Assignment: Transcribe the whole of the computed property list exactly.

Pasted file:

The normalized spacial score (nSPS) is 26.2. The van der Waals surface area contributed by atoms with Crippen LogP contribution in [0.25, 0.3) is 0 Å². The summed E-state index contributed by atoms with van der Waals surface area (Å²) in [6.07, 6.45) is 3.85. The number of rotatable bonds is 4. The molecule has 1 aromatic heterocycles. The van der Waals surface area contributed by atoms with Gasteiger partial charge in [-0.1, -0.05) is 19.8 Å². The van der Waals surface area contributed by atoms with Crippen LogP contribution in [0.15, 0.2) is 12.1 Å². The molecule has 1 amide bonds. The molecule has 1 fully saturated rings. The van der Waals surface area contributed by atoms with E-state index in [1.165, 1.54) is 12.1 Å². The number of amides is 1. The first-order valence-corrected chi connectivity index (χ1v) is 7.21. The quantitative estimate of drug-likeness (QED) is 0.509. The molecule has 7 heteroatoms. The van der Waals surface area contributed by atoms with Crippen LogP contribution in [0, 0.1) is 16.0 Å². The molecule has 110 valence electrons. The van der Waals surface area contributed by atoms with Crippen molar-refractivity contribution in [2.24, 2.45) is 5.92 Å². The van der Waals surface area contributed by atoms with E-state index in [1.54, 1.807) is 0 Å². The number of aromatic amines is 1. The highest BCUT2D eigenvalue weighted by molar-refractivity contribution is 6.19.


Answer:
The normalized spacial score (nSPS) is 26.2. The van der Waals surface area contributed by atoms with Crippen LogP contribution in [0.25, 0.3) is 0 Å². The summed E-state index contributed by atoms with van der Waals surface area (Å²) in [6.07, 6.45) is 3.85. The number of rotatable bonds is 4. The molecule has 1 aromatic heterocycles. The van der Waals surface area contributed by atoms with Gasteiger partial charge in [-0.1, -0.05) is 19.8 Å². The van der Waals surface area contributed by atoms with Crippen LogP contribution in [0.15, 0.2) is 12.1 Å². The molecule has 1 amide bonds. The molecule has 1 fully saturated rings. The van der Waals surface area contributed by atoms with E-state index in [1.165, 1.54) is 12.1 Å². The number of amides is 1. The first-order valence-corrected chi connectivity index (χ1v) is 7.21. The quantitative estimate of drug-likeness (QED) is 0.509. The molecule has 7 heteroatoms. The van der Waals surface area contributed by atoms with Crippen LogP contribution in [0, 0.1) is 16.0 Å². The molecule has 110 valence electrons. The van der Waals surface area contributed by atoms with Crippen molar-refractivity contribution in [2.24, 2.45) is 5.92 Å². The van der Waals surface area contributed by atoms with E-state index in [1.54, 1.807) is 0 Å². The number of aromatic amines is 1. The highest BCUT2D eigenvalue weighted by molar-refractivity contribution is 6.19.